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Philanthropy Shape the Future Tax Appeal

Help us shape the future for every child.

Working together to create lasting change for the world’s children. 

Across the world, children have the right to be healthy, educated and safe. With support from Australian philanthropists, we’re out in the field working to make this possible for every child in need. Everywhere. No Matter What.  

100 per cent donor funded, UNICEF Australia needs your help to change not just communities, but countries and entire regions to deliver transformational and sustainable change for vulnerable children. 

Malala sitting with a group of women© UNICEF/UN072059/Abubakar

Putting you in control of your philanthropic journey

Philanthropic support allows us to provide long-term and sustainable change for the world’s children. Because we partner with local communities, governments, and the private sector we are able to target inequality at its root and scale up successful community programs.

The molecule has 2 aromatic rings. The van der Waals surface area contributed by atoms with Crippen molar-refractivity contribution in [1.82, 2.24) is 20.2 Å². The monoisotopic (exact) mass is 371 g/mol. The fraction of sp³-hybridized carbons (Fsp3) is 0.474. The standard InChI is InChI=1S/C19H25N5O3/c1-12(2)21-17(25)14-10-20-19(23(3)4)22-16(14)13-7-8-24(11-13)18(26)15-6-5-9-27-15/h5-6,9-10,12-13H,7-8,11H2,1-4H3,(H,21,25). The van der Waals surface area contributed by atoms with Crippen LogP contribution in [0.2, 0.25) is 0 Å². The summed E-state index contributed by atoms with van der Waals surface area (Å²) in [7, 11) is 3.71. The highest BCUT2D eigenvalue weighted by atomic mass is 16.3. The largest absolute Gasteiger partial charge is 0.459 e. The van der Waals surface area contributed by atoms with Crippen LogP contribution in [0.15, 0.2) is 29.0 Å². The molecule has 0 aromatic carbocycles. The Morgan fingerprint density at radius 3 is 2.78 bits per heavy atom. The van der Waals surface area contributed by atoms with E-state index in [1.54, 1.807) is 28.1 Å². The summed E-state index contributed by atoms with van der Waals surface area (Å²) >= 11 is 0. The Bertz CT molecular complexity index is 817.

As an individual, or through a Trust or Foundation, you are able to engage on a deeper level with the work that UNICEF Australia does to help children in need. 

A classroom filled with Afghanistan children© UNICEF/UN0627648/Fazel

Choose how you would like to make a difference for the world’s children.

A Dedicated Relationship Manager

Your dedicated relationship manager will get to know your values and vision for your philanthropy. We can then build a strategy for support around the UNICEF programs that will achieve the most impact.

Tailored Reporting

We keep you up-to-date with how your donation has impacted children through timely, tailored reporting. We will also keep you informed on our other priority areas so that you can get a holistic view of the work we do.

Family Philanthropy

Come on a journey as a family with UNICEF, establish a culture of giving for generations, and create a lasting impact for children everywhere.

Being big is good